On the Bright Side of Smut

John Waters returns to his sex-mad (but never mean) moviemaking roots

Context is all. When Waters made his early movies in the '60s and '70s, he was an integral, even defining part of the counterculture, albeit an extreme wing of it. He was also part of a sexual revolution, and his films were anathema to the culture at large. Today, in more ways than one, he's part of the mainstream. A&E is airing a biography, tied to the release of A Dirty Shame, in which it is revealed that his father financed Pink Flamingos, and was repaid with interest. His movies get distributed by studios, some of whose top executives, in their youth, undoubtedly went to see his early films stoned out of their minds.

Three decades ago, John Waters was also one of a kind. Today he's competing in a crowded field with the likes of the Weitz brothers, the Farrellys, and Trey Parker and Matt Stone, all of whom possess Waters' gift for hitching extreme good nature to extreme gross-out. In this company Waters holds his own, but he no longer stands out, and when it comes to technique, he's a lesser filmmaker than the others. I love what his films stand for—inclusivity, tolerance, liberation and fun—but I've always felt about his movies as I do about Monty Python: half an hour is a riot; an hour and half starts to be a chore. A Dirty Shame tootles along amusingly enough, with Ullman's character transformed by her accident from a workaholic and prissy hater of all things carnal into a sexaholic who freaks out an entire assisted-living center by turning the hokey-pokey into the hootchie-coochie. There's some entertaining lampooning of 12-step recovery groups as Sylvia's relatives and friends try to change her back into the prig they knew and loved. But as the head-banging rises to a crescendo, switching sex fiends into "Neuters" and back again, the movie grows wearyingly repetitive as physical comedy of this no-holds-barred kind must.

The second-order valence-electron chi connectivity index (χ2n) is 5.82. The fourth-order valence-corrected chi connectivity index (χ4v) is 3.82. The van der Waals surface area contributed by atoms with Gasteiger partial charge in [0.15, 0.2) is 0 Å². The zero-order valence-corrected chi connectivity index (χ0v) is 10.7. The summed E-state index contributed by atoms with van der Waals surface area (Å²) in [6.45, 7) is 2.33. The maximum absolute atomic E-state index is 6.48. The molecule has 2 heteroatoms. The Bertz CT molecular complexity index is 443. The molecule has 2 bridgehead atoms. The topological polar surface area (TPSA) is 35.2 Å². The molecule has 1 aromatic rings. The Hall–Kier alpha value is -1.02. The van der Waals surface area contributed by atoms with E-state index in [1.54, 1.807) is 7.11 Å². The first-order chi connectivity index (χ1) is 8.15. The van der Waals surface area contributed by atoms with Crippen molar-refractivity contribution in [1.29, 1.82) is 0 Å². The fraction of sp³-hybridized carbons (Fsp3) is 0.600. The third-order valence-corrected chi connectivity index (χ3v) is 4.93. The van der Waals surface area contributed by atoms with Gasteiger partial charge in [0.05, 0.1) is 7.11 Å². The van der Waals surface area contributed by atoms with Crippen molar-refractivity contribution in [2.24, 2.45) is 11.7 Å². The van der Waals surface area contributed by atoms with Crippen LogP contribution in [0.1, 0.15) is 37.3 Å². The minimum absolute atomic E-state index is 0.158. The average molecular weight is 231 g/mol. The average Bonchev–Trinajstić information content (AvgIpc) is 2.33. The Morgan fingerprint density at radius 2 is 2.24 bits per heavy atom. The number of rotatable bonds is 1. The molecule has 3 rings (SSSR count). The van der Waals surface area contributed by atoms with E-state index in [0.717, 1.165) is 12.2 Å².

Oddly enough, this giddily frivolous movie is more likely to survive as a cultural bellwether than as comedy. You could parse A Dirty Shameas nostalgia for a libertine past that Waters acknowledges will not come again during his lifetime, and about which even he has mixed feelings now. "In the wildest days of the '70s," he says, "people were having sex like that. I remember in Providence people had sex on the streets coming home from parties." He remembers public sex clubs where "you could be standing there having a discussion with a curator from MOMA, and a dick would come through the glory hole. That got to a point where it was pretty frightening. Especially on Eighth Avenue in New York—oh my God—where you saw hookers taking a shit in the street in daytime. So you think, Jesus, this was really out of control, right before AIDS, it was really pretty crazy."